John Updike is one of the two or three best American novelists of his generation, and he might just be the best book critic as well: a wise and canny professional, he brings a sympathetic imagination and a profound knowledge of fictional technique to his critical labors. He is also absurdly prolific; his new volume of essays and criticism, Due Considerations — 672 densely printed pages — is his sixth such collection since 1965. Most of the essays included are on literary subjects, but not all, for Updike’s interests are varied. In his early years at The New Yorker, he recalls, editor William Shawn “believed in assigning non-fiction books to non-experts in the concerned field, and I versatilely qualified as a non-expert in almost everything.”
For some reason Updike has decided to include every single item he has written over the last eight years, whether or not it seems worth reprinting. He is a great critic, yes, but not everything he writes is golden, and there are a lot of purely ephemeral dribs and drabs in Due Considerations. Why dredge up a banal tribute to the American Academy of Arts and Letters, the very same institution he so brilliantly mocked in Bech at Bay? Or a pro forma obit of JFK Jr. from The New Yorker‘s “Talk of the Town”? Or a snooze-inducing piece on Ted Williams? His essays on the visual arts are capable but unremarkable; here, seen in contrast to his wonderful literary pieces, their lack of distinction is especially apparent.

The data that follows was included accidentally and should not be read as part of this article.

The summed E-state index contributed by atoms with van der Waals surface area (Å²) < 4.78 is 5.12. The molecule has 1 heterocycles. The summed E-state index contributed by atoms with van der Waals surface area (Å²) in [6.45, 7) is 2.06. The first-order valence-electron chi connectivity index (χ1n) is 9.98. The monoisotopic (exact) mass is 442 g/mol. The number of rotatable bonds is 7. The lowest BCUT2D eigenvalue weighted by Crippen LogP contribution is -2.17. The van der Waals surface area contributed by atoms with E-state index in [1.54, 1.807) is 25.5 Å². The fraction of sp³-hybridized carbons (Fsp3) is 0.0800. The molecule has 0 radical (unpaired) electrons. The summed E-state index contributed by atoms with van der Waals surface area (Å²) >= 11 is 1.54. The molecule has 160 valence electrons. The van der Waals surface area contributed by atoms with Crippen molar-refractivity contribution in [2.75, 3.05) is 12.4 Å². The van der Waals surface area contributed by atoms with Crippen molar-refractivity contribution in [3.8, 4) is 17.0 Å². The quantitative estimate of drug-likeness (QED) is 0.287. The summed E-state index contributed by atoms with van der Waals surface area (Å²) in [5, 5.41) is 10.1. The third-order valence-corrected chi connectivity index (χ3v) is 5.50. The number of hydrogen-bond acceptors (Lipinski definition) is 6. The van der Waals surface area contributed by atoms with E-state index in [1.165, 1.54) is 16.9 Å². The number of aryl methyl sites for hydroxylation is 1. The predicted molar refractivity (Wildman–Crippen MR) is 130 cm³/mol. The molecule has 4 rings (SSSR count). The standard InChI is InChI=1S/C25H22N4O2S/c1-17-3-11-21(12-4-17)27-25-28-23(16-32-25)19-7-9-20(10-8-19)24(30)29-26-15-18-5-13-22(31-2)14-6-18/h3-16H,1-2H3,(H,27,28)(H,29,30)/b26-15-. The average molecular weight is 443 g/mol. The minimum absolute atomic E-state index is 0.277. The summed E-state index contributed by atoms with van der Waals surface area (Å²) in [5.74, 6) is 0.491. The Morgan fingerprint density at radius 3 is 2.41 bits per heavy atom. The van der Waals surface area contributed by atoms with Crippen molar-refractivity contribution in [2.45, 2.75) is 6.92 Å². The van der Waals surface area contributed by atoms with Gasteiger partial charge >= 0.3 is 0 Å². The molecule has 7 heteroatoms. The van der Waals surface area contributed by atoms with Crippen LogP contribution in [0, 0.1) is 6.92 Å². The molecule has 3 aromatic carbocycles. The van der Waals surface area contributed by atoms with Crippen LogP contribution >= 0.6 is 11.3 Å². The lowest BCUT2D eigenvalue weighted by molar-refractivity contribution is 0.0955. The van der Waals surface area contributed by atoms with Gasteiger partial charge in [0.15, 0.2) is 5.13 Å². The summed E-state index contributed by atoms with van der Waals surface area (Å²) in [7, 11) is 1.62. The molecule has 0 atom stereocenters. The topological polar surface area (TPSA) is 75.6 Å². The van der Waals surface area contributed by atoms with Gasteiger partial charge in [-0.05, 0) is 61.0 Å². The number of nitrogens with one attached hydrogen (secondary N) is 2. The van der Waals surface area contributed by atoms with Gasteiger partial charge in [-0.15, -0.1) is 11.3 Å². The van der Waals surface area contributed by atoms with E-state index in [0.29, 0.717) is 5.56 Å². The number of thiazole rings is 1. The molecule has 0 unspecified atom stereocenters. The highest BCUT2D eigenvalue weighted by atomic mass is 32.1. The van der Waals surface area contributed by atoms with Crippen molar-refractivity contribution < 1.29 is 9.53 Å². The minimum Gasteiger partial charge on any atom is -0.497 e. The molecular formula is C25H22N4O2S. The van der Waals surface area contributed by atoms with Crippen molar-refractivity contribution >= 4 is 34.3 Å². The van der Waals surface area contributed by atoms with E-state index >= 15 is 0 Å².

Updike proves that he can turn out a genial essay on practically any subject, but the real reason we read him is for his finely-tuned literary judgment, which indeed can hardly be matched. The heart and the raison d’?tre of this collection is the series of long considerations of his fellow writers, and some of these are worth treasuring. The two essays on Updike’s New Yorker mentor E. B. White — master of “compression, crystal clarity, and lightly-worn melancholy” — will bring tears to the eyes of many readers. White’s masterpiece Charlotte’s Web, Updike reminds us, is “not just about death, which ends our contact with ‘this lovely world, these precious days,’ but about the messy nexus of living and killing and eating which sustains us and all creatures in our ‘sweet, sweet, sweet interlude.’”
As with all really good critics, Updike is at his best when writing about what he loves. His appreciation of Iris Murdoch is almost as moving as his paeans to White, and his enthusiasm and affection almost convinced me — for a moment, anyway — that Murdoch was, as he claims, “the pre-eminent English novelist of the second half of the twentieth century.” And Updike’s reappraisals of classics tend to subtly question received notions of the works under examination. His introduction to The Portrait of a Lady, for example, points out, somewhat to our surprise, that “in truth we are assured of Isabel’s superb qualities more than we are permitted to see her demonstrate them. Her life abroad is one of reaction, usually negative,” and that while “James assures us that ‘her imagination was remarkably active,’ the Countess Gemini late in the novel has occasion to marvel, to Isabel’s face, at all ‘the things, all around you, that you’ve appeared to succeed in not knowing.’ ” Isabel’s admirable qualities, Updike claims, do not come into evidence until late in the novel, “suggesting the surely unintended moral that a woman needs a bad marriage to become interesting.”